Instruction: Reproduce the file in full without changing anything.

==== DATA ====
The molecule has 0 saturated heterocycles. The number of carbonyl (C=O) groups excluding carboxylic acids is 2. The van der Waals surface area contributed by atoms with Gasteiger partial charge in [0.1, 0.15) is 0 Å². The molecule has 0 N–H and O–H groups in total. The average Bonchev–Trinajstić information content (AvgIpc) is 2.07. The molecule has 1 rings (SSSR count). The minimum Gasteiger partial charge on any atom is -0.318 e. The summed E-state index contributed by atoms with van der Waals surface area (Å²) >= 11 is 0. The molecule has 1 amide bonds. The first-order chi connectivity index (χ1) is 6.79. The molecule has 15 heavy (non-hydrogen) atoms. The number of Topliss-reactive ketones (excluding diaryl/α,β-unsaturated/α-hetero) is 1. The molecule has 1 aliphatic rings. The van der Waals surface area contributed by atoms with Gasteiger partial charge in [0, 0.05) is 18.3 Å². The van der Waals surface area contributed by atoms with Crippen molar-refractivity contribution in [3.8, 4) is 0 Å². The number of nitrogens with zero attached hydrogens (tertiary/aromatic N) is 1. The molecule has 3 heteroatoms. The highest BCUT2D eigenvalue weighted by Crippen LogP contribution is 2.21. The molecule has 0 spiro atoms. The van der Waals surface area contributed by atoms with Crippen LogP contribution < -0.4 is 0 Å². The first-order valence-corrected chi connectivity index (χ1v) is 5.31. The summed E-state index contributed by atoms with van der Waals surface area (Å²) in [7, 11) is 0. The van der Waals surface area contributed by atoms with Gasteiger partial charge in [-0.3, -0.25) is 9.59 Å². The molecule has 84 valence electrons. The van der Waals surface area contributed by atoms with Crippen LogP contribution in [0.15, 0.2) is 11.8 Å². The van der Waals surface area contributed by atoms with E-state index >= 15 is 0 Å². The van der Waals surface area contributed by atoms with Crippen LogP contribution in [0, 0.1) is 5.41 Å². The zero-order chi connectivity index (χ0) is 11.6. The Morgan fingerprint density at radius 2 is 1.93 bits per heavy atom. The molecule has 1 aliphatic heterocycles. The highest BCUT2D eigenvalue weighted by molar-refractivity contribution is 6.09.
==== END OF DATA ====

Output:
The molecule has 0 saturated heterocycles. The number of carbonyl (C=O) groups excluding carboxylic acids is 2. The van der Waals surface area contributed by atoms with Gasteiger partial charge in [0.1, 0.15) is 0 Å². The molecule has 0 N–H and O–H groups in total. The average Bonchev–Trinajstić information content (AvgIpc) is 2.07. The molecule has 1 rings (SSSR count). The minimum Gasteiger partial charge on any atom is -0.318 e. The summed E-state index contributed by atoms with van der Waals surface area (Å²) >= 11 is 0. The molecule has 1 amide bonds. The first-order chi connectivity index (χ1) is 6.79. The molecule has 15 heavy (non-hydrogen) atoms. The number of Topliss-reactive ketones (excluding diaryl/α,β-unsaturated/α-hetero) is 1. The molecule has 1 aliphatic rings. The van der Waals surface area contributed by atoms with Gasteiger partial charge in [0, 0.05) is 18.3 Å². The van der Waals surface area contributed by atoms with Crippen molar-refractivity contribution in [3.8, 4) is 0 Å². The number of nitrogens with zero attached hydrogens (tertiary/aromatic N) is 1. The molecule has 3 heteroatoms. The highest BCUT2D eigenvalue weighted by Crippen LogP contribution is 2.21. The molecule has 0 spiro atoms. The van der Waals surface area contributed by atoms with Crippen LogP contribution < -0.4 is 0 Å². The first-order valence-corrected chi connectivity index (χ1v) is 5.31. The summed E-state index contributed by atoms with van der Waals surface area (Å²) in [7, 11) is 0. The van der Waals surface area contributed by atoms with Gasteiger partial charge in [-0.3, -0.25) is 9.59 Å². The molecule has 84 valence electrons. The van der Waals surface area contributed by atoms with Crippen LogP contribution in [0.15, 0.2) is 11.8 Å². The van der Waals surface area contributed by atoms with E-state index >= 15 is 0 Å². The van der Waals surface area contributed by atoms with Crippen LogP contribution in [0, 0.1) is 5.41 Å². The zero-order chi connectivity index (χ0) is 11.6. The Morgan fingerprint density at radius 2 is 1.93 bits per heavy atom. The molecule has 1 aliphatic heterocycles. The highest BCUT2D eigenvalue weighted by molar-refractivity contribution is 6.09.